The South(ern Suburb) Rises Again
Military Relics Dealers are the New Meth Labs
Nearly 150 years after it ended, the American Civil War has most likely claimed its final casually. In mid-February, a loud blast echoed through the city of Chester, VA. Following the concussion, police found Samuel H. White, aged 53, dead in his backyard. Later, they learned that White was a Civil War relic dealer whose inventory included various munitions, including high caliber bullets, cannonballs and even artillery shells. Mr. White was apparently attempting to disarm a Civil War-era shell when it went off. White’s website (currently offline, but archives are available here), stated White had disabled some 500 Civil War rounds for sale “and (I) still have all my fingers (I must be doing something right, knock on wood)!”
The nearby city of Richmond, former capital of the Confederacy, was no stranger to powerful munitions–it was partially destroyed during the last days of the Civil War. In the present, the market for authentic military collectibles remains strong with dealers and auction houses selling everything from uniform hats and pins to field munitions to collectors. There are dealers like White in neighborhoods all over the United States and even abroad, most doing brisk business online.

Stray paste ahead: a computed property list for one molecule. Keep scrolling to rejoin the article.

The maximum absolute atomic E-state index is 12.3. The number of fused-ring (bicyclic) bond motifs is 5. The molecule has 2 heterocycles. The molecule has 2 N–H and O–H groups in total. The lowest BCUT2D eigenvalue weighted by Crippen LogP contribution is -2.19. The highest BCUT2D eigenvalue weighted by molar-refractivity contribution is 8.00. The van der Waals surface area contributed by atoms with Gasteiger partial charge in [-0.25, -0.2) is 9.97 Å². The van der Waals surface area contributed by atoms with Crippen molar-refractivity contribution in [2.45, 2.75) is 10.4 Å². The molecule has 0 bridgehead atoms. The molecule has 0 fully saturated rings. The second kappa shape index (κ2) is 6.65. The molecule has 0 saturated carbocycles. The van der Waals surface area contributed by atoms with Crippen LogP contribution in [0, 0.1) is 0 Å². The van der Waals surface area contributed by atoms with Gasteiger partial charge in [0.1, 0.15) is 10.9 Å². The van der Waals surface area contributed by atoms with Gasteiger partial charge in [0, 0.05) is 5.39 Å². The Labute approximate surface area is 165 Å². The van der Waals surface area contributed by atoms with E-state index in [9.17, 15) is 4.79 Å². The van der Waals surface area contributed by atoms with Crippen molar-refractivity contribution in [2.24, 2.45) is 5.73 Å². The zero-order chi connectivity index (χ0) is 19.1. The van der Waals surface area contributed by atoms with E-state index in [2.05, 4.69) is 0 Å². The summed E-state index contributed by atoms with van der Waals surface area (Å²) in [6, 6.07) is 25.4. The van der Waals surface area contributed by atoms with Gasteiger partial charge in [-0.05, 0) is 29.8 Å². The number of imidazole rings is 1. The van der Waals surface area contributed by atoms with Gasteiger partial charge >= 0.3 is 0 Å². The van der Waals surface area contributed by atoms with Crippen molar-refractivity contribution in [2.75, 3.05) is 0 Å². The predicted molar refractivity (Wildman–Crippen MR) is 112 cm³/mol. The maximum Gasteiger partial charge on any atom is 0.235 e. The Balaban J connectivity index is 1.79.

The surrounding area was evacuated for nearly 2 days, while bomb squad technicians searched for other similar military ordnances. The explosion was apparently so powerful that debris was spread a great distance from Mr. White’s property, with one neighbor reporting a 15-lb. shell coming to rest in his living room…nearly a quarter-mile away.